There are days when we need to re-calibrate, find a new and truer perspective, stiffen the sinews and summon the blood. And then, having tried valiantly to find that stiff upper lip, we need to have a bloody good bawl.
This is one of those days. Two dear friends are leaving the UK to return to their family in Canada. In the global scale of things, it’s a small fry incident. When we consider the terror and death of Afghanistan, Covid, families wrenched apart, the ills of the world, this is a tiny tiny moment. But right now, it’s huge in my heart. Huge huge enormous.
On the beach this morning… here… this is the beach this morning….. beautiful but somehow severe…
… on the beach this morning, there was no stiff upper lip. There were tears.
Today I recognise that, while I can be kind to myself, and tears are inevitable, it’s just plain exhausting to wallow.
What’s the use of wallowing? It never was worthwhile,
so pack up your troubles in your old kitbag and smile! Smile! Smile!
That seems to be the theme for this blog. I am an army brat. Brought up in the heart of a British Infantry Regiment, posted to a new home and school and circle of friends every couple of years, sometimes more often. In my first ten years I lived in Derry, Scarborough, Egypt, Cyprus, Omagh, Kilroot, Lancashire and Wiltshire. I’m very well schooled in making friends and losing them, a lifetime of saying goodbyes, and even now I’m still fabulous at packing, fantastic at choking back the tears. That’s how I learned to cope at a very early age. We had mechanisms to make it easier not to cry, to feel Ok when we plainly weren’t, to adopt a new home when we were still grieving for the old one.
Every time my dad came home with news of a posting we would begin packing. It never took more than a couple of hours. The furniture (mostly) belonged to the army and so all we had to box up was clothes and toys and a few personal bits and bobs. Then a Warrant Officer would arrive with a clipboard, usually a cheerful sort of bloke, and he’d ‘march us out’. That sounds more military than it really was – all he did was check that the house was in good order and the itinerary was complete. And off we’d go. Because dad was in the admin office, we were often the first to leave, to organise the new ‘home’ for the rest of the regiment. Sometimes there was no time to say farewell to friends, or to finish up at school, we were just…. gone.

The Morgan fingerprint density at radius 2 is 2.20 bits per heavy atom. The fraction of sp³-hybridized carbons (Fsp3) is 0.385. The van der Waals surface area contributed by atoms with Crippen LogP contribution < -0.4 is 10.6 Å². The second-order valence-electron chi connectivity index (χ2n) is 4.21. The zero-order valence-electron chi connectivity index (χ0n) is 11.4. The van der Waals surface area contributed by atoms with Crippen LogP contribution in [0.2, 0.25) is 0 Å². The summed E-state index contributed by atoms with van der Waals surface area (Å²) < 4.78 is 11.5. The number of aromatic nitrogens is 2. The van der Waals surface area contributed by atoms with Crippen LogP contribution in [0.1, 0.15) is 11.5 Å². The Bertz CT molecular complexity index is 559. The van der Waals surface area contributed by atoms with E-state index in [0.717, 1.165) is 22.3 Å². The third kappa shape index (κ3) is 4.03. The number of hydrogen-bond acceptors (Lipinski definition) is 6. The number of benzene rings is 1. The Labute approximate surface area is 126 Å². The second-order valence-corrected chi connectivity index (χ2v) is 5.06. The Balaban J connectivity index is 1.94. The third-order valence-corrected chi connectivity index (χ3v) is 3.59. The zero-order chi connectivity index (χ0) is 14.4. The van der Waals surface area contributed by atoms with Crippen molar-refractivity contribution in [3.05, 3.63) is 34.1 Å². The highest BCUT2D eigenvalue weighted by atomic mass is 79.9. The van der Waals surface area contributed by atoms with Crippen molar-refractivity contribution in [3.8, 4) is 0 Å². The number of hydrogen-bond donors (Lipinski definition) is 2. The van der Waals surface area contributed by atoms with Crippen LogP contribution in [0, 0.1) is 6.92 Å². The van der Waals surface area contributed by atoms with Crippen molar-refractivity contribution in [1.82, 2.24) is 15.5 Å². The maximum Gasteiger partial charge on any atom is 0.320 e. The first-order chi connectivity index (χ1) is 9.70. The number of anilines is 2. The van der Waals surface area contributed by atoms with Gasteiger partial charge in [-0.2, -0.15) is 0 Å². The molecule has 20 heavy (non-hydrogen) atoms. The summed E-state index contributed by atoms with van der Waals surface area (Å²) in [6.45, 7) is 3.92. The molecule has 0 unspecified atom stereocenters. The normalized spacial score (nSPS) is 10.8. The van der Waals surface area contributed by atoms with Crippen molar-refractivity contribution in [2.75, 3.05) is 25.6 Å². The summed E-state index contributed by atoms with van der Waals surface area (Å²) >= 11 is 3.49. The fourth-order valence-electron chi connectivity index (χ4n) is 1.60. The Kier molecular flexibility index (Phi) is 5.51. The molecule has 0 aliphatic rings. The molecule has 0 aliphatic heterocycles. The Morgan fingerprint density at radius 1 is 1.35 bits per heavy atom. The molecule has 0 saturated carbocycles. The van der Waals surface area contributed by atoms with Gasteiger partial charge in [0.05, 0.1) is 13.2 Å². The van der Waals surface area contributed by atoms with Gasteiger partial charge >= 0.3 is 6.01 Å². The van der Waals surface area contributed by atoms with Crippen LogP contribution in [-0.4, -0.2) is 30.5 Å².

In the new house, or flat, or (on one occasion) Nissan Hut, the first thing my Mum would unpack was a small reproduction of a painting, The Girl with the Pearl Earring. We, my brothers and me, knew that wherever she was, that was home. It was a tatty little reproduction in a gilt frame, battered and cracked, but it meant that we were home wherever we were. This is my version of it today, on the wall in my kitchen.
So, with that past behind me, and an uncertain future before me, and dear friends at this very moment loading up a van and charging off to the airport… what am I recalibrating? I’ll tell you what. Hang on, this is an emotion packed blog and I’m making it up as I go along…
I am recalibrating that an ocean is nothing, to God. That the world is in his hands and he holds us all secure. That we are family and miles cannot change that truth. That time is relative and we are already, all of us, united in eternity. That time and space do not diminish love. That we came together for a reason and we are parting for a reason. That we go wherever we are posted, and the last thing we put in our bag is our Bible and the first thing we take out of our bag is the Bible, and wherever the Bible is, that’s our home. And the Bible is everywhere. It’s in their hand luggage as they board the plane today, it’s here beside me as I tap-tap this blog, it’s in our hearts, and it binds us together, holds us, in eternity and love.
In the last six years, with the example and the encouragement of my two departing friends, I’ve re-discovered the amazing truth of the Gospel. And I’ve learned what it might feel like to belong to a place, to a family.
The title of this blog? The saying ‘steady the Buffs!’ originated way back, when each regiment of the British Army wore a flash of colour to denote which regiment they belonged to. I think that the Buffs (a sort of sandy tan colour) were infantry, like my dad’s regiment The Royal Inniskilling Fusiliers, and it became a sort of rallying cry ‘Steady the buffs!’ when any sort of disorder threatened, from the parade ground to the front line of battle.
This morning, on the beach, disorder threatened. I have been feeling the loss of these very dear friends for some days, the sense of their departure building and building… and now they are on their way, gobbling up the miles, and I am here still, stranded on the shore. The enormity of this loss, so small to the world and so huge to me, was overwhelming. Seeing my tears a friend threw her arms around me and gave me such a great and very welcome hug. Then she asked if I wanted to walk alone, and I said yes (no one likes big snotty sobbing) . And under that great steel sky, those thunderous clouds, with my three scruffy dogs chasing birds along the shoreline, I sang a blessing on my sweet friends, and I thanked God for them, and when a little voice echoed down the years “Steady the Buffs!’ I said
Sod the buffs. I’ll cry if I want to.